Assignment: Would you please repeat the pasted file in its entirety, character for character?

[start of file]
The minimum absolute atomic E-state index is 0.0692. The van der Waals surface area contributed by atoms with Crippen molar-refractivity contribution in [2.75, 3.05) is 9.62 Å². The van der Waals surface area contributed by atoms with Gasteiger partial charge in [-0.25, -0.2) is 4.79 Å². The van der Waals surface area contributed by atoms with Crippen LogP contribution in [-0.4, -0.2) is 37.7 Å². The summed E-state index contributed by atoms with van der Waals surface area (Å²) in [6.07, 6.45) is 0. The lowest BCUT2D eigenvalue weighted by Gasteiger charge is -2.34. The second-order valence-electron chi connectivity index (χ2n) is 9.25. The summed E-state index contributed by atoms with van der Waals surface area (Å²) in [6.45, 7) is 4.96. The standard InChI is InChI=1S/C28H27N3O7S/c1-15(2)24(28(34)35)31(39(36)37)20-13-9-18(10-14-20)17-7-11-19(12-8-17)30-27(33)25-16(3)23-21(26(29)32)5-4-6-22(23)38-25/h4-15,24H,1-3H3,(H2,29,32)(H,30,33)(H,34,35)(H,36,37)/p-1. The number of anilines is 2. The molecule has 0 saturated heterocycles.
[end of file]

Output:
The minimum absolute atomic E-state index is 0.0692. The van der Waals surface area contributed by atoms with Crippen molar-refractivity contribution in [2.75, 3.05) is 9.62 Å². The van der Waals surface area contributed by atoms with Gasteiger partial charge in [-0.25, -0.2) is 4.79 Å². The van der Waals surface area contributed by atoms with Crippen LogP contribution in [-0.4, -0.2) is 37.7 Å². The summed E-state index contributed by atoms with van der Waals surface area (Å²) in [6.07, 6.45) is 0. The lowest BCUT2D eigenvalue weighted by Gasteiger charge is -2.34. The second-order valence-electron chi connectivity index (χ2n) is 9.25. The summed E-state index contributed by atoms with van der Waals surface area (Å²) in [6.45, 7) is 4.96. The standard InChI is InChI=1S/C28H27N3O7S/c1-15(2)24(28(34)35)31(39(36)37)20-13-9-18(10-14-20)17-7-11-19(12-8-17)30-27(33)25-16(3)23-21(26(29)32)5-4-6-22(23)38-25/h4-15,24H,1-3H3,(H2,29,32)(H,30,33)(H,34,35)(H,36,37)/p-1. The number of anilines is 2. The molecule has 0 saturated heterocycles.